Lei awarded NSF grant to develop all-optical fabrication of waveguides in silicon
Wednesday, Sept. 22, 2021
MANHATTAN — Shuting Lei, Carl R. and Mary T. Ice industrial engineering professor in the Carl R. Ice College of Engineering at Kansas State University, has received a National Science Foundation grant to develop a direct laser writing method to produce 3D optical waveguides embedded inside silicon with low propagation loss.
Lei will lead K-State's portion of the nearly $500,000 three-year project, "Collaborative Research: All-Optical Fabrication of Low-Loss, High-Index Contrast, Silicon-in-Silicon Waveguides," alongside his colleague from the University of Central Florida, Xiaoming Yu. Funding was awarded through the NSF Division of Electrical Communications and Cyber Systems and will be split as two collaborative NSF grants, one for each institution.
Lei said while low-loss 3D waveguides have been demonstrated inside glass, the typical loss for waveguides written inside silicon so far is more than one order of magnitude higher. The project will face two main challenges in dealing with insufficient energy deposition and random material change inside silicon, which will be tackled through novel beam delivery and fundamental understanding of material response under intense laser irradiation.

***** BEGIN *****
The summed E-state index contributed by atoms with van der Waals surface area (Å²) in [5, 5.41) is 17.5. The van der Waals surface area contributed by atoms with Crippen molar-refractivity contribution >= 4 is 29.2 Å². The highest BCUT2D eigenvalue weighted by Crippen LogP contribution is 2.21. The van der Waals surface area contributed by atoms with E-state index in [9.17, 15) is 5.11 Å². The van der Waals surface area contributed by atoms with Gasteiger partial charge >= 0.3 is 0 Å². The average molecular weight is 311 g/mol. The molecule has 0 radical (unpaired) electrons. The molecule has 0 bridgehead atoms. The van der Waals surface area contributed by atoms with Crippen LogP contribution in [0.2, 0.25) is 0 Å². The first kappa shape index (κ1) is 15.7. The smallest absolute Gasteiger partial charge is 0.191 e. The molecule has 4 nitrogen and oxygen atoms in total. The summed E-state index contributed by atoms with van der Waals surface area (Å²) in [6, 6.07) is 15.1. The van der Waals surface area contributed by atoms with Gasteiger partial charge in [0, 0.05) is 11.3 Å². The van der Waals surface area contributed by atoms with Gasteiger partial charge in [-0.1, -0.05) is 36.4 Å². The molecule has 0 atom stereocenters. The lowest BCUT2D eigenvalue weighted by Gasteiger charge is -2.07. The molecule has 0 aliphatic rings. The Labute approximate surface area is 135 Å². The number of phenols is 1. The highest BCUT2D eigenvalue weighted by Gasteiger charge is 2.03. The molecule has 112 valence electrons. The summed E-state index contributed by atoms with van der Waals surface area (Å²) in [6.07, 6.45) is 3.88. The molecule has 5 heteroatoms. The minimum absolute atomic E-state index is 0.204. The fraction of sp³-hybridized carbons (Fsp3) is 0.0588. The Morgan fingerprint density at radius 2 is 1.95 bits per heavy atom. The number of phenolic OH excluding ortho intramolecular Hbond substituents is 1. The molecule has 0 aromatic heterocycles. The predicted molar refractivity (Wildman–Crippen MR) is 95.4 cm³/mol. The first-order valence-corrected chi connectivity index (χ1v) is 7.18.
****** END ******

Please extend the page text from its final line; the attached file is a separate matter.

"This project will generate fundamental knowledge on laser-matter interaction in bulk silicon, aiming at creating low-loss and 3D waveguides deep inside silicon," Lei said. "If successful, this direct laser writing method will simplify fabrication procedures for silicon photonic devices, increase communication bandwidth, facilitate device miniaturization and significantly enhance on-chip and chip-to-chip data processing capabilities."